No place for complacency in bus accidents

It took a celebrity and a horrible accident to shake us out of our complacency about bus accidents.

Last week’s tragedy, which claimed the lives of 14 people, including comedian Arvin “Tado” Jimenez and Bicolano-born creative director Giovanni “Bam” Morillo, gained enough attention to prompt the government to suspend G.V. Florida Transport Inc. as well as Mountain Province Cable Tours.

Prior to that, a bus falling off the Metro Manila Skyway which killed 22 and injured 20 more, also made national news.

In Bicol, however, where the main mode of transportation to and from the province remains the bus, these accidents have become so commonplace that many are hardly even reported anymore, let alone reach national primetime news.

We have become so desensitized to bus accidents that it seems as if we have accepted it as a fact of life, a natural hazard of our existence that we confront, just like typhoons and earthquakes.

Yet bus accidents aren’t natural disasters. They are occurrences that can be minimized, if not completely prevented, by strictly enforcing proper safety precautions and traffic  regulations.
Many of these accidents can be blamed on poor road design or the lack of road signs; others on wayward drivers who are under the influence of alcohol or drugs. Still some are caused by ill-maintained vehicles. On top of these, colorum vehicles proliferate at the behest of government officials.
Meanwhile, vehicular accidents continue to be among the top causes of death in our country, surpassing even many diseases. In Bicol, such accidents are also on the rise. In 2013 alone, there were 8,187 of these accidents which were recorded by the PNP.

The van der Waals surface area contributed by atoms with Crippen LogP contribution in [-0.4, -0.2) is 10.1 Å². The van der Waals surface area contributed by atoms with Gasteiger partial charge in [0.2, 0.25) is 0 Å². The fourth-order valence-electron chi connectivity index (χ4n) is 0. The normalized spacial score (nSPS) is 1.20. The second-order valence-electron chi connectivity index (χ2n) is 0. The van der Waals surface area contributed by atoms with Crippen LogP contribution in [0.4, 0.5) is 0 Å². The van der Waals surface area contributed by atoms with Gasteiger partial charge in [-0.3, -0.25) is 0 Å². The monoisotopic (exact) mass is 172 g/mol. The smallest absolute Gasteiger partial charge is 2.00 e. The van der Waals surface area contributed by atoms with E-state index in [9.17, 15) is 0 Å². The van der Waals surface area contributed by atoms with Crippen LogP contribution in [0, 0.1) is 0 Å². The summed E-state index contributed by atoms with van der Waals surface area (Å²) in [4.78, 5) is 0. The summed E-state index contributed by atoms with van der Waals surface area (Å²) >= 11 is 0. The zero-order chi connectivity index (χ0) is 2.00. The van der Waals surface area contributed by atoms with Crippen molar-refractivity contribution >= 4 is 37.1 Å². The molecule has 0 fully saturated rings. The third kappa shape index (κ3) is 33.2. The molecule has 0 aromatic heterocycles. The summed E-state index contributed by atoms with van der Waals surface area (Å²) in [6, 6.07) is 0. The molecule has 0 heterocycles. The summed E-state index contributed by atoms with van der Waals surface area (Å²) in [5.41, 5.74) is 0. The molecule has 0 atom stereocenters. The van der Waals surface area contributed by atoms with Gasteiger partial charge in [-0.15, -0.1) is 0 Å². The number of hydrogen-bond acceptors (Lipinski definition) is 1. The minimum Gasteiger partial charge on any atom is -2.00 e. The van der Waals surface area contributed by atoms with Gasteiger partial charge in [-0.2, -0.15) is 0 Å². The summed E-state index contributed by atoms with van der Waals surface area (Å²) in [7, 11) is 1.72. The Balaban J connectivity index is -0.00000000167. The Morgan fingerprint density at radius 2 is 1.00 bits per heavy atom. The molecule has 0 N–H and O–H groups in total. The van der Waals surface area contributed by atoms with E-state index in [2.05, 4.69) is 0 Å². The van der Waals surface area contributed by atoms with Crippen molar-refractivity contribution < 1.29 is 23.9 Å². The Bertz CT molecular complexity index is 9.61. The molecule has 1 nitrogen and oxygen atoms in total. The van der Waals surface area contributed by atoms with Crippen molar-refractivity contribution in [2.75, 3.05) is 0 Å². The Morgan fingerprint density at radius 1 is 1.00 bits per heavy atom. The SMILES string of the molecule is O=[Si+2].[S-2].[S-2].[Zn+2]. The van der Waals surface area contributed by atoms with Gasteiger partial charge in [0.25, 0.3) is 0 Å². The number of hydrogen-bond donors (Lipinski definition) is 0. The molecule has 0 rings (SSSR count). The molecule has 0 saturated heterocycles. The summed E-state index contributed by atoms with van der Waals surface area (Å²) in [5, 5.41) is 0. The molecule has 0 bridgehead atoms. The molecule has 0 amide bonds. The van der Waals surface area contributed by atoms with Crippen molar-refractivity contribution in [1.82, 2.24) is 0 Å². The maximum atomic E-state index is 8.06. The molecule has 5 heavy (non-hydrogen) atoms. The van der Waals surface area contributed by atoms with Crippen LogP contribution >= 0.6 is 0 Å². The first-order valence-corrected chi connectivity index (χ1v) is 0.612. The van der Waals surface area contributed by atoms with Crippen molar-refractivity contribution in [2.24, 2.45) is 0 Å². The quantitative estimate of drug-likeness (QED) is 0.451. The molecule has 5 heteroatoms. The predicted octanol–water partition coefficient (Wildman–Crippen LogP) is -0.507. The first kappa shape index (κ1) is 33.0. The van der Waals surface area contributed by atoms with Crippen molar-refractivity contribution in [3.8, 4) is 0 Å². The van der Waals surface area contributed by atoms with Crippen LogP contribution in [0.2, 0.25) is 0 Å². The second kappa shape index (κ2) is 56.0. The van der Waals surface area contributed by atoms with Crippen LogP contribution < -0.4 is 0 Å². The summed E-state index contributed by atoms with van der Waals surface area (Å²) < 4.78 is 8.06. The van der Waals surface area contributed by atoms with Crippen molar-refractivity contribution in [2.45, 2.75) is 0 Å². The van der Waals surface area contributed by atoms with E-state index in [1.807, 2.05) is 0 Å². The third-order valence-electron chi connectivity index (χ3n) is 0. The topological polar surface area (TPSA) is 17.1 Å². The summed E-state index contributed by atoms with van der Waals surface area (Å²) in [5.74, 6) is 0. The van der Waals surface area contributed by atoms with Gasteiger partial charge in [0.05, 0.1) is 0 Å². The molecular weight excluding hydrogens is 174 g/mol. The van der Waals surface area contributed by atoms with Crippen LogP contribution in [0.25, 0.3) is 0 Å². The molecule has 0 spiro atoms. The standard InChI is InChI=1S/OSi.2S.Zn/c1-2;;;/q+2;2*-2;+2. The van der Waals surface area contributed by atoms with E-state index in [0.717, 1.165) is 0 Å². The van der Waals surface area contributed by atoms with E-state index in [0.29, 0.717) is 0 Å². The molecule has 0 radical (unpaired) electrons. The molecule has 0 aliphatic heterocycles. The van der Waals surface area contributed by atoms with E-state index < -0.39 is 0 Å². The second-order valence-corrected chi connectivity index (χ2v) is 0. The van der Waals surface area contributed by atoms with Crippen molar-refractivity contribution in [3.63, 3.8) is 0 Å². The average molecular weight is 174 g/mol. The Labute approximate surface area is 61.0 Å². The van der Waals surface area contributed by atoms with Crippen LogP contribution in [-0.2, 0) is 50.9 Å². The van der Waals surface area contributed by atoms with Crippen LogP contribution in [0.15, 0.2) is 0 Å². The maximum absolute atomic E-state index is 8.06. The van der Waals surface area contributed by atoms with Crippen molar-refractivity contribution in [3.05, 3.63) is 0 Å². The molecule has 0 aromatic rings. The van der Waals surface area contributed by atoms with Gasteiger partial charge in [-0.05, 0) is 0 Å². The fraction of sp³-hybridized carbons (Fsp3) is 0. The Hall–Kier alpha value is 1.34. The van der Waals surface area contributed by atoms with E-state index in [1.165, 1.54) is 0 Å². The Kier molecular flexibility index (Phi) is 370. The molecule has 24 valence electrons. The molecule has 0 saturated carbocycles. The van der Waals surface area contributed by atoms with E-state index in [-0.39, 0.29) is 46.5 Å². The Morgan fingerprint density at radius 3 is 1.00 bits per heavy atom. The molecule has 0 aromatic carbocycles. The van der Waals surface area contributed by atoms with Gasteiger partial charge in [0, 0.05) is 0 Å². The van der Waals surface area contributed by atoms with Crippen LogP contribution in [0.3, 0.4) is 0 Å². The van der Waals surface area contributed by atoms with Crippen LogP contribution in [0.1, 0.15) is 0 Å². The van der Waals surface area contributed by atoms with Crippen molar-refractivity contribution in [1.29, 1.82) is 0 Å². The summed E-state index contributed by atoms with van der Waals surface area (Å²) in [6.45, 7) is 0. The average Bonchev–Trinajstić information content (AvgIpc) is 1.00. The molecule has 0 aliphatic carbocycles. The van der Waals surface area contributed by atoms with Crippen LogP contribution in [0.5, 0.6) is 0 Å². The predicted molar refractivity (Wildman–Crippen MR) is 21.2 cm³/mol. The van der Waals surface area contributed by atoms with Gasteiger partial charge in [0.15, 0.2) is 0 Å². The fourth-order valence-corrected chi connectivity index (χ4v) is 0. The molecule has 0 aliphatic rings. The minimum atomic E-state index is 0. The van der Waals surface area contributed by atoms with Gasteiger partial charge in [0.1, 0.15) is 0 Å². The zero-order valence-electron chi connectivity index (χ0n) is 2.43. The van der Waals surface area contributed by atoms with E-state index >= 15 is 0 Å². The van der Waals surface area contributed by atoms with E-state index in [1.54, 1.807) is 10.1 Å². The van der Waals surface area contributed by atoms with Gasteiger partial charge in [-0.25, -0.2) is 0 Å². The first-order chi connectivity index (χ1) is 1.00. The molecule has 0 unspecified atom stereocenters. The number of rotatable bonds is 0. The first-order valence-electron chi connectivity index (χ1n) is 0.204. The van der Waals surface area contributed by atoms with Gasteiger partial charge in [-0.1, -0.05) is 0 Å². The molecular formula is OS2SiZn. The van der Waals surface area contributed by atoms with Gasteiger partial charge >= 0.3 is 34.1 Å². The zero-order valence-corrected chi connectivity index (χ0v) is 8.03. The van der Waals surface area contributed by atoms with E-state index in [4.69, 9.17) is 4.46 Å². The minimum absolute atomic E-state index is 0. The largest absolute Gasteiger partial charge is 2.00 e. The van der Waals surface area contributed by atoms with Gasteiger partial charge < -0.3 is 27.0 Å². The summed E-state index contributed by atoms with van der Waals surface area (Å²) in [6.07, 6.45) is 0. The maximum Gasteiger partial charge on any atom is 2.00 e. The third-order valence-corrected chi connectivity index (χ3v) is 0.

Alarming as these facts are, it seems that many of us continue to be unconvinced of the serious threat of bus accidents. Otherwise we would have already demanded for a change in the status quo.

The problem is that demanding for change means asking for the same from a large number of people.

The bus accident issue is in the hands of many people, including the LTFRB which regulates the vehicles , the PNP which enforces traffic rules, the lawmakers who legislate these rules, and, lest we forget, ourselves, who drive or commute on a daily basis. In other words, it is incumbent upon each one of us to take precaution, insist on better laws, and make sure to follow the rules ourselves.

Now that the public consciousness on bus crashes has been roused yet again, we must take action to avert future accidents. Our old ways of pronouncing a bus crash incident resolved when charges of reckless imprudence have been filed will no longer do. We must take a step back, assess the issue from all angles, and instead of pointing fingers, start looking for areas on which we can improve. There is no better time than now.

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